Saturday, October 28, 2006

CD Review Saturday. Glenn Hughes, Edenbridge, Iron Maiden. The World Series Sucked.

New Music From Glenn Hughes, Edenbridge and Iron Maiden

It is raining like hell here in North-Central Massachusetts, so I figured I'd catch up on my new music reviews. In the spotlight are the new releases from Glenn Hughes, Edenbridge and Iron Maiden. Hang on tight!

Music For The Divine is the latest release from Glenn Hughes. He features long-time guitarist JJ Marsh and new-found friend, drummer and co-producer, Red Hot Chili Pepper Chad Smith, as well as some guest appearances by Pepper guitarist John Frusciante. The songs are tight and varied, mixing elements of hard rock, funk and jazz, with very little self-indulgence. Here’s the track-by track rundown:

The Valiant Denial – Opens with a spacey repeating riff from JJ Marsh before moving into a slamming funk beat driven by Glenn’s pounding bass lines and Chad’s tight drumming. Glenn delivers the vocals with urgency and passion. After a couple of verses and choruses, the spacey riff returns and blends with some violins through which JJ contributes some deep fills before the song ends.

Steppin’ On – A monster funk-rock tune with some hard hitting on the drums by Chad. JJ’s guitar sounds goes from clanky to overdrive to pace Glenn’s snarling vocal delivery. The second half of the song moves into a nice jam until the end.

Monkey Man – Another funk rocker that is interspersed with quiet parts as Glenn’s vocal delivery goes from growling to gentle. JJ throws in a short solo tinged with a bit of the old wah-wah pedal. Another end-the-song funk jam turns up as Chad turns up the heat on the drums, while Glenn lays down some heavy bass lines.

This House – An acoustic ballad that centers on love. Glenn gives a lilting vocal performance over the strains of Marsh’s guitar and a nice string arrangement.

You Got Soul – Back to the funk rock on this beast. Glenn’s vocals go from a whisper to a scream over Chad’s jazzy drum fills and JJ’s everything but the kitchen sink guitar sounds. The heaviest song so far in terms of sheer sonic output.

Frail – Another acoustic ballad that highlights Glenn at his introspective best as he shows the more subtle side to his voice as he delivers the sad lyrics.

Black Light – A hard-hitting rocker that showcases Chad’s rolling thunder drumming style paced by JJ’s growling guitar riffs and insane, wah-wah driven solo. Glenn keeps the pace on the bass, while delivering a mid-range (for him) vocal performance that drives the point home.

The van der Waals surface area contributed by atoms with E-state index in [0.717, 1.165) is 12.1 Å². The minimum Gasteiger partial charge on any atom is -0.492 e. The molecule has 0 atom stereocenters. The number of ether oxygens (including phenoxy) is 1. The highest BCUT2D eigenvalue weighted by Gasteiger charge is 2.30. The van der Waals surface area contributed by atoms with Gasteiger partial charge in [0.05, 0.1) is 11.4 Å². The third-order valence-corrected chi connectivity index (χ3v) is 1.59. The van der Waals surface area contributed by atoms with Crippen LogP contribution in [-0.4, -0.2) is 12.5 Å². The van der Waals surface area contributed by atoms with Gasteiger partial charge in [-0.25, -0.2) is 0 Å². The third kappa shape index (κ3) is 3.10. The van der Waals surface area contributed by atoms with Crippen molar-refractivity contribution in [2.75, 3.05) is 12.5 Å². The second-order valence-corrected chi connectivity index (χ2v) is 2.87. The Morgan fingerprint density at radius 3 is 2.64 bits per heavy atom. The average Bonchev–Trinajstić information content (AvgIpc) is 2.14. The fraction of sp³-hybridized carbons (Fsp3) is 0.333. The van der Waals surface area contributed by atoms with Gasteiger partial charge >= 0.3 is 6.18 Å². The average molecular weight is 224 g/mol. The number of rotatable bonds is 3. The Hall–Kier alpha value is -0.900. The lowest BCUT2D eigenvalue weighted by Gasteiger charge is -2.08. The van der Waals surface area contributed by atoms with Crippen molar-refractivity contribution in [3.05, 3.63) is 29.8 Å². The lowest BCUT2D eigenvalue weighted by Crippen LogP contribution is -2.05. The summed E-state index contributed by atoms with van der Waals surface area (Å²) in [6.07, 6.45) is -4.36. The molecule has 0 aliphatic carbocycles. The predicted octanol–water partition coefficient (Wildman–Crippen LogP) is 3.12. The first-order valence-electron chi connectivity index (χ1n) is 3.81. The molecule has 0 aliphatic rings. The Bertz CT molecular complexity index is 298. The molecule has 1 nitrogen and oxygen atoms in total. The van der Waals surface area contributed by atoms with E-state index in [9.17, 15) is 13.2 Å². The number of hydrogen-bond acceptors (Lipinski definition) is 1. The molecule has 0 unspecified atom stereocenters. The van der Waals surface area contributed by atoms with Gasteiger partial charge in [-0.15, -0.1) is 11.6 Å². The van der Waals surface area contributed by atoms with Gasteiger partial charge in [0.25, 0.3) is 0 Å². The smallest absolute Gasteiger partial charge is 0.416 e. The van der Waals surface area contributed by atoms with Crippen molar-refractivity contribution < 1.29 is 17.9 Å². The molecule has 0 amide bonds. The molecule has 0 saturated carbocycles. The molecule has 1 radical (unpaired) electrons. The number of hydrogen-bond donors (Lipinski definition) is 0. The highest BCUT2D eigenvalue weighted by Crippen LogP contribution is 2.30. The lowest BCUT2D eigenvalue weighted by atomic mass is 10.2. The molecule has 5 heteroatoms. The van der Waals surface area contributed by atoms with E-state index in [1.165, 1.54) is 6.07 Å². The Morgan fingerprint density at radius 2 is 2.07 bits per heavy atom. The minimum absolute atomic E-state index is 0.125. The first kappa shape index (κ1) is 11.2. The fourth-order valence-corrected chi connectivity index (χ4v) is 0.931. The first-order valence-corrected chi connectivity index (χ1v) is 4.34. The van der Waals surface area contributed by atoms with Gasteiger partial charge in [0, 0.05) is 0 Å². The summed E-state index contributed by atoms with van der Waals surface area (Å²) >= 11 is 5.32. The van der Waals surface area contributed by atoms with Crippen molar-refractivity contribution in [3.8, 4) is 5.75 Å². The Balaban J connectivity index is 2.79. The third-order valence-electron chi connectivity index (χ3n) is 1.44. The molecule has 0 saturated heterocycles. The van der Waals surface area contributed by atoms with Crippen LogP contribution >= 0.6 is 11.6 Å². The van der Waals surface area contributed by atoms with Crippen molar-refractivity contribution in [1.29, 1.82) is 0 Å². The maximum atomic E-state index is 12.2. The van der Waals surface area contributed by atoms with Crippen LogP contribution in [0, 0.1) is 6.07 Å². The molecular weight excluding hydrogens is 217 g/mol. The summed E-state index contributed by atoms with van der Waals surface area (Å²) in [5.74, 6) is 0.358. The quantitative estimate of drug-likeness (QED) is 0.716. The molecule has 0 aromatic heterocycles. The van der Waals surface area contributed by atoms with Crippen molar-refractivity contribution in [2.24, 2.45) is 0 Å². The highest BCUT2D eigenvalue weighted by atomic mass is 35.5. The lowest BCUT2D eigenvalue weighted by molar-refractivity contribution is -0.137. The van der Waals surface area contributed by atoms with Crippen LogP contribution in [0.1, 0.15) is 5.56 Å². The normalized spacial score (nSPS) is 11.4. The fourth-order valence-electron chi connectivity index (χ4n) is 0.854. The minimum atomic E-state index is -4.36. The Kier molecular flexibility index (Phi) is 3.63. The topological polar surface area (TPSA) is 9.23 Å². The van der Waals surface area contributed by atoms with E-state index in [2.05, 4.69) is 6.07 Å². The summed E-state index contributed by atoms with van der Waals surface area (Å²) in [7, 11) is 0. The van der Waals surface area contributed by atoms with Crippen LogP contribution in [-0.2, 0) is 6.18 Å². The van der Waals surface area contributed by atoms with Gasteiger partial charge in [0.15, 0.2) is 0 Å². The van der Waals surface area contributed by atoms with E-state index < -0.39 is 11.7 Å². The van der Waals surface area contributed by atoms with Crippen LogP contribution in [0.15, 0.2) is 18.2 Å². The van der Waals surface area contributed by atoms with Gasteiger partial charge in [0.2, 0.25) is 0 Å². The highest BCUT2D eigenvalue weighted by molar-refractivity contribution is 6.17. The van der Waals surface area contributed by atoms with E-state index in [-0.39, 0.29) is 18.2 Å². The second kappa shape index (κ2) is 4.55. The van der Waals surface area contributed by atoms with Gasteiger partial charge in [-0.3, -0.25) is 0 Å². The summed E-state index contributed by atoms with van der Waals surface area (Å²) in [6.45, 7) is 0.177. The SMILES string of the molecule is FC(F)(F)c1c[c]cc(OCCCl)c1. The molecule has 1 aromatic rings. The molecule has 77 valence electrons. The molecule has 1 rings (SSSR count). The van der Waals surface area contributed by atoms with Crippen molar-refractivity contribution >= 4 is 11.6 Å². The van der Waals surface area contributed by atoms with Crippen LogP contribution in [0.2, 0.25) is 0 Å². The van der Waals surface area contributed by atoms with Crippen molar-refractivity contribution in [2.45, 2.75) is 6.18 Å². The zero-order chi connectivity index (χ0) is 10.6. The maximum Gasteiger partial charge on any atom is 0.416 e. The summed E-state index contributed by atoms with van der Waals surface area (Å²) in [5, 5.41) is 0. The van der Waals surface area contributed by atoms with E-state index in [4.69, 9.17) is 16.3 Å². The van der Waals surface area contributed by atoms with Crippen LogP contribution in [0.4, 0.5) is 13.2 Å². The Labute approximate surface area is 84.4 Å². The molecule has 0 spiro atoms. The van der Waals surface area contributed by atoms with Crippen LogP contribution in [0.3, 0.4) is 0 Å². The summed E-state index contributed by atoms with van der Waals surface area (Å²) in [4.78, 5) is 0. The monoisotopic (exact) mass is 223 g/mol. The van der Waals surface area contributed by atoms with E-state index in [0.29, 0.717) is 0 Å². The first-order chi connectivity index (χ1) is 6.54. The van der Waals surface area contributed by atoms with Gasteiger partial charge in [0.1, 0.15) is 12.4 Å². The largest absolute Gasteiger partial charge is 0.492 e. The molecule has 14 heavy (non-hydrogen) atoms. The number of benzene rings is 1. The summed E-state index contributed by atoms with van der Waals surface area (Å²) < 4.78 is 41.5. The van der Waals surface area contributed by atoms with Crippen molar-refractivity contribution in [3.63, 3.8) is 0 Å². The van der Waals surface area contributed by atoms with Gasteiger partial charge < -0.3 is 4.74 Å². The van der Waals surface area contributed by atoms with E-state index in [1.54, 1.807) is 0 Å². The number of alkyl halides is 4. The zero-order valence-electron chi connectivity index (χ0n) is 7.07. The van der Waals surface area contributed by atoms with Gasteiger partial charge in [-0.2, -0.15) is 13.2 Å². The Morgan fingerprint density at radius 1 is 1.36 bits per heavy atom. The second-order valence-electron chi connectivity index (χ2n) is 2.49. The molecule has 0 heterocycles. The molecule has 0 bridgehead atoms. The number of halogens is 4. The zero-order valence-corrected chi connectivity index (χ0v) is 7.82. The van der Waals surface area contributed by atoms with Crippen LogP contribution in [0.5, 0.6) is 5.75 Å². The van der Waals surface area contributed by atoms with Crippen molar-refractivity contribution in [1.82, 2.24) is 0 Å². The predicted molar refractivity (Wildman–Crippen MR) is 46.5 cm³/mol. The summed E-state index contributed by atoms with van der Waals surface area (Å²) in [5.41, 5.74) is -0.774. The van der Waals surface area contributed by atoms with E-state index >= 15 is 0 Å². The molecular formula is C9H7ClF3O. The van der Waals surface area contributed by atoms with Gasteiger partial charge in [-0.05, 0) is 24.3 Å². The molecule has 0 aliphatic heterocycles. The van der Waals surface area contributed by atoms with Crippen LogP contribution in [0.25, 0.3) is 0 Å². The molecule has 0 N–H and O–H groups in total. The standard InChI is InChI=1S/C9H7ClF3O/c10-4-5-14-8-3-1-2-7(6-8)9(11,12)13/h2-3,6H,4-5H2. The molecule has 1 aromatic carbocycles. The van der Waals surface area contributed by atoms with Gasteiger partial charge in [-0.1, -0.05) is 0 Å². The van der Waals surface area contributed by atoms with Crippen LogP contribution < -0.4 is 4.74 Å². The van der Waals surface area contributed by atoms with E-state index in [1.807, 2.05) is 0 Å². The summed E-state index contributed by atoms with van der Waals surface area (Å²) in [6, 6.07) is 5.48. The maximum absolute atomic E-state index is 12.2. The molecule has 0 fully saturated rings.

Nights in White Satin – Why a Moody Blues cover? It’s not as bad as it sounds, and is actually kind of funny in parts. JJ let’s Chad’s Red Hot Chili Peppers bad mate, John Frusciante take over on the guitar, and he does a nice job as he provides some cool fills and overall atmosphere. Glenn’s vocals are mostly terrific as he does a nice job with his multi-tracked voice on the choruses, but he loses it late in the song as he pushes the limits of the higher end of his register. At least they didn’t try to duplicate the “breathe deep the gathering gloom…” part.

Too High – A straight ahead rocker with a stomping beat, courtesy of Glenn’s driving bass and Chad’s hard hitting drums. JJ is back at the guitar wheel, and he provides a psychedelic wah-wah feel and a tight solo. Glenn’s vocals are all over the place here, including some kind of dampening effect in some parts.

This Is How I Feel – John Frusciante returns to play guitar on this track, which goes from ballad-like to mid-tempo rocker, with some orchestral sounds in the mix for atmosphere. Glenn gives us a good feel for the range of his voice, as it goes from subdued to urgent. John provides a short guitar solo, and a nice psychedelic outro over Glenn’s meandering bass lines and Chad’s steady backbeat.

The Divine – The final cut is a poignant ballad. Glenn seems to be almost crying at times as he sings the words of warning that comprise his lyrics. Mark Kilian, who provided the string and orchestral arrangements on this CD, does more of the same here in addition to playing some nice keyboard melodies in accompaniment to JJ’s acoustic guitar.

All in all, this is a solid effort by the veteran Hughes. I hear that JJ has, for now, left Hughes to pursue a solo career. I hear that Glenn will replace him on the upcoming tour with Jeff Kollman (Cosmosquad), who is a solid choice. Fans of Glenn’s heavier side may be a bit disappointed, but his solo stuff has been headed in this direction ever since Return Of Crystal Karma. Besides, if it’s heavy you want, grab his collaborations with Dario Mollo (Voodoo Hill) or Tony Iommi (Fused). Well done Glenn!

Next up is a CD from Austrian symphonic metallists Edenbridge. The brainchild of a multi-instrumental madman named Lanvall, who writes all their material, this band has a lineup that has become prevalent in Europe over the past few years. They feature the typical guitar, bass and drums, with atmospheric keyboards, but they also have female vocalists with operatic abilities. Other bands that work this way are Nightwish, After Forever and Within Temptation to name just a few. The Grand Design is Edenbridge’s latest release. The track-by-track rundown: